Making a Show

I was excited to be asked to the private view of Tate Britain’s David Hockney show the other week. I used to have to cover these events for various newspapers and got very jaded about the crush, daaaahling! But, like the pangs of childbirth, I’d forgotten all that in my haste to see the show. Big David Hockney fan.

I showed up a bit early (almost unprecedented) and it all soon came flooding back. The people hanging around trying to get noticed by the photographers, the even more pitiable specimens trying to lig their way in – not easy now all the PRs have iPads and seem a bit less braindead than in days of yore. Though needless to say the spelling of my name defeated them and I was waved in – could have been anyone.

Once inside, and even in such a large space, there was an absolute bunfight of people trying to get access to the exhibition. I was with a bigwig and we tried to sneak in through the exit and ‘do’ the show in reverse, but we were unceremoniously ejected and had to queue with hoi polloi. Huh. I got a distant glimpse of Robbie Williams being escorted off to a safely distant VIP area (well away from any art) but saw a few celebs like Melvin (now Lord) Bragg, Ian Hislop, David Dimbleby and Ian McKellen actually looking at the pictures.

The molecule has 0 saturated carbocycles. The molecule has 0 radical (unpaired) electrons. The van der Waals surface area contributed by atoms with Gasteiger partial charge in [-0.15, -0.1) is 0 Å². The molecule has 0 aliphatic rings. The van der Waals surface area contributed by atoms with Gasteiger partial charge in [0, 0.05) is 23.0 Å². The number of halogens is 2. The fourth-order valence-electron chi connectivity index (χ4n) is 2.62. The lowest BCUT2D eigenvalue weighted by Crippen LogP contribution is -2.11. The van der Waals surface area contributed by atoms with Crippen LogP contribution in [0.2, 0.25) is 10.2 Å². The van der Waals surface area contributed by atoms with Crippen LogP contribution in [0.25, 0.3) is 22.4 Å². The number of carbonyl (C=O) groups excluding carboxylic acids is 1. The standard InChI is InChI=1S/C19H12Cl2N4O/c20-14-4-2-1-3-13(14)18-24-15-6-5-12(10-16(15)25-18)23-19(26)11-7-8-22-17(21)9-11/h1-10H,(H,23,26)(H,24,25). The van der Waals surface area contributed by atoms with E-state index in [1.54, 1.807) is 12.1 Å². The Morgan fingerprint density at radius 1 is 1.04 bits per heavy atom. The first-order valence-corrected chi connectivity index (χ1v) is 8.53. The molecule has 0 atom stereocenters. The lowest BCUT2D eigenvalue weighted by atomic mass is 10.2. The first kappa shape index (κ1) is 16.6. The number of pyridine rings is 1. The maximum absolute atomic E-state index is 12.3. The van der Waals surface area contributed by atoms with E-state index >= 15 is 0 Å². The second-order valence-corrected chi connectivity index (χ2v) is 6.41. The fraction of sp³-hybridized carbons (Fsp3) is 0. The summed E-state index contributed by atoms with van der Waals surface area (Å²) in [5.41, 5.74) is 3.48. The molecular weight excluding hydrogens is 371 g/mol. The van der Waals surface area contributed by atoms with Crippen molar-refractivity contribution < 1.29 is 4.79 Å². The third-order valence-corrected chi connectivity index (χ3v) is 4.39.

It’s a wonderful retrospective of Hockney’s work, which has the pick of all his various phases here – the famous Mr and Mrs Clark and Percy from the Tate’s own collection, as well as A Bigger Splash, forests full of the trees he’s done lately, and some amazing lightbox or iPad paintings which show the precise way he constructs a portrait. I loved the film montages of trees, with lots of different streams of footage making up a curious, dreamlike whole, and the quiet, loving portrait of his parents.

My Parents 1977 David Hockney born 1937 Purchased 1981

I’ll definitely be going again, to get a better look at the walls without all those silly famous folk in the way. And will I turn down the next invitation to a private view? Of course not.

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